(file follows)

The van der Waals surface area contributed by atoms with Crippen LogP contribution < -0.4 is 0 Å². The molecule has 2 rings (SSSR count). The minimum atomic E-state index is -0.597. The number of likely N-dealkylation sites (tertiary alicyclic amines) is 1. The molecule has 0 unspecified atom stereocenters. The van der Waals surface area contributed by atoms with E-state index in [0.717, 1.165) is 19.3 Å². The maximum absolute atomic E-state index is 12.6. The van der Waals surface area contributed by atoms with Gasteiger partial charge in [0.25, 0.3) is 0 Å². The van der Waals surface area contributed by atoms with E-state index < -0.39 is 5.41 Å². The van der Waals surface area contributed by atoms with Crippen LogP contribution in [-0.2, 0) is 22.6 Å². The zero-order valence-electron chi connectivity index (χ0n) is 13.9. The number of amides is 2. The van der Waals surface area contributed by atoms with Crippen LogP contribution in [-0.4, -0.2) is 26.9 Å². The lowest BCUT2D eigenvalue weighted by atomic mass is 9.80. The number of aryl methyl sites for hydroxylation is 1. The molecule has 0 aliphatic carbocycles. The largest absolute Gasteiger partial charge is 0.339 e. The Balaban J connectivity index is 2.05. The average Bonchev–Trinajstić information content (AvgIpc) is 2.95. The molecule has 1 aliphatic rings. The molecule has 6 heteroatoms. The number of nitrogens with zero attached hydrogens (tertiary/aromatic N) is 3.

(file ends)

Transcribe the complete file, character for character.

The van der Waals surface area contributed by atoms with Crippen LogP contribution < -0.4 is 0 Å². The molecule has 2 rings (SSSR count). The minimum atomic E-state index is -0.597. The number of likely N-dealkylation sites (tertiary alicyclic amines) is 1. The molecule has 0 unspecified atom stereocenters. The van der Waals surface area contributed by atoms with E-state index in [0.717, 1.165) is 19.3 Å². The maximum absolute atomic E-state index is 12.6. The van der Waals surface area contributed by atoms with Gasteiger partial charge in [0.25, 0.3) is 0 Å². The van der Waals surface area contributed by atoms with E-state index < -0.39 is 5.41 Å². The van der Waals surface area contributed by atoms with Crippen LogP contribution in [-0.2, 0) is 22.6 Å². The zero-order valence-electron chi connectivity index (χ0n) is 13.9. The number of amides is 2. The van der Waals surface area contributed by atoms with Crippen LogP contribution in [-0.4, -0.2) is 26.9 Å². The lowest BCUT2D eigenvalue weighted by atomic mass is 9.80. The number of aryl methyl sites for hydroxylation is 1. The molecule has 0 aliphatic carbocycles. The largest absolute Gasteiger partial charge is 0.339 e. The Balaban J connectivity index is 2.05. The average Bonchev–Trinajstić information content (AvgIpc) is 2.95. The molecule has 1 aliphatic rings. The molecule has 6 heteroatoms. The number of nitrogens with zero attached hydrogens (tertiary/aromatic N) is 3.